My first day on the ground at SXSW- a conference on a Texas sized scale! The Austin convention center is a massive city. Early notes- they are really organized with staff and helpful people every step of the way trough registration; only took about 12 minutes to move through long line. Double bonus points because after your badge, you go elsewhere to get the program and the schwag bag… but you can come back later to get the bag, you dont have to lug it around (thanks to tip from Christene who I met in line).
My bummer is this morning my trusty Canon PowerShot seemed to have powered up in my pocket and jammed the optics. I can only shoot in Digital Macro mode. Crikies!
Okay, first panel session on Filching Design: When the Shoe Fits with Skip Baney (Apple), Lindsay Simon (Google), and Luke Wroblewski (LukeW Design/Yahoo).
First interesting observation at this techni geek fest is that looking around the room, I saw more people taking notes on paper than laptops/devices, radically more than an ed-tech conference. I am not sure what this means.
Session about what is “filching” form perspective of code, user design, and legal implications. Already the vibe in the room is more energetic, even for first session after a party night.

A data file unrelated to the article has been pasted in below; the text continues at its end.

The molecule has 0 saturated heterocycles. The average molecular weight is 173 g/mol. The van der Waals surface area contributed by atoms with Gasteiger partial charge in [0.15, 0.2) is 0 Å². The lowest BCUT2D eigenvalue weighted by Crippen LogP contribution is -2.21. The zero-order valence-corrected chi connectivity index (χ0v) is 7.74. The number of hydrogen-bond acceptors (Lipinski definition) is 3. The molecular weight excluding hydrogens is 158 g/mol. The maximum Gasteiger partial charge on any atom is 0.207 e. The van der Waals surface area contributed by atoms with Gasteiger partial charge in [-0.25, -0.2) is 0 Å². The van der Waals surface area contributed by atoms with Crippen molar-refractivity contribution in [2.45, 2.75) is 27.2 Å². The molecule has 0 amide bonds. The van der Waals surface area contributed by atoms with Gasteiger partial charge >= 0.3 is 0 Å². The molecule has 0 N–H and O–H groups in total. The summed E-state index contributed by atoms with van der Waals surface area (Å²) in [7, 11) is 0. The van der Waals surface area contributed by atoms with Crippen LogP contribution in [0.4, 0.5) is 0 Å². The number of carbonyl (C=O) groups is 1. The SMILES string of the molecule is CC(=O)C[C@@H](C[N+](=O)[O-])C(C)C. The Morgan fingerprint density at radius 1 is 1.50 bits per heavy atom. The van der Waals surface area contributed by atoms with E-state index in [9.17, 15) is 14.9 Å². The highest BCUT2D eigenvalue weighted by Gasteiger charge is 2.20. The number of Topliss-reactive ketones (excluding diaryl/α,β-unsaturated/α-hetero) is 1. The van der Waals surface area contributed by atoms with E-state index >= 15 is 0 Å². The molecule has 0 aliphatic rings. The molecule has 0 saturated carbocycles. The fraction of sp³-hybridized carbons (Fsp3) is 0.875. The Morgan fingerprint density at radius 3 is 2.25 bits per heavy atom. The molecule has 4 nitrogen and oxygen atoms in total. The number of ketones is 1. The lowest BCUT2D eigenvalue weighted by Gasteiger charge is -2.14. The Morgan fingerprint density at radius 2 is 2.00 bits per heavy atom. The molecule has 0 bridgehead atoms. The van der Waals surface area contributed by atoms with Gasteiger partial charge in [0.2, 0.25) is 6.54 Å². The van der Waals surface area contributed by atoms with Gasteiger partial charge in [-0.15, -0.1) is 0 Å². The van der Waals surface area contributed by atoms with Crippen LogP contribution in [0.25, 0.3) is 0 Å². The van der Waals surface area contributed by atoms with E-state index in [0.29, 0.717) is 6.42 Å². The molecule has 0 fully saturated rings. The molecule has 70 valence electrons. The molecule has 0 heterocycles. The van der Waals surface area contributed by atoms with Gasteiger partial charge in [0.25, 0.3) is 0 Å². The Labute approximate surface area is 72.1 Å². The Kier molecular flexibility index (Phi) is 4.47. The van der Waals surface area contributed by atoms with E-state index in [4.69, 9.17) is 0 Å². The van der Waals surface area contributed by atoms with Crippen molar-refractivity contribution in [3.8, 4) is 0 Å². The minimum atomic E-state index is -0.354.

Lindsay posts slide “filch to take as booty” from old board game– asked audience have you filched? “We are all sinners” was a later slide.
Classic Zeldman quote “Don’t worry about people stealing your design work. Worry about the day they stop.”
Concept of extreme programming- “do simplest thing that could possible work to solve an immediate problem” for code that is often “filching”
Fun diagram for coders How to be a programmer
A few rounds of looking at sites with audience yelling if it was “filch” or “fair” -most were code examples- Riby on Rails versus CakePHP. Not sure for me,
Middle session by Luke Wroblewski on filching User Interface design was best- showed real examples that started as obvious copies (AOL front copied Yahoo) to Google copy of Yahoo’s Download IE7 page. And the reply on a blog was shown where the blog design was an obvious copy of a WordPress template w/o any attribution to the WP designer.
Trickier with adwords- Yahoo adwords look a lot like Google, but did Google get idea from Overture?
Other examples from Luke’s 8 year old blog where design showed up reworked on other sites.
He argued for cases of not filching in doing original sites (Digg in page voting, online simple geneology design site at Geni).
More discussion of legal issues form Skip Baney. Walked through an interactive design tweaks of a fake haku site that started as a direct copy of del.icio.us design- and started by changing colors, moving elements around, changing UI elements – it gets fuzzy where a derivative is different enough.
Moved into open discussion- I got compelled to make a comment that alot seems to go away if designers make the effort to give credit and/or contact a design/code we “filched” – as I said, “we all know when we are doing it” so it is a conscious act.
I liked the pace of the session here, a lively panel. Off now to find way through the convention center maze to the next.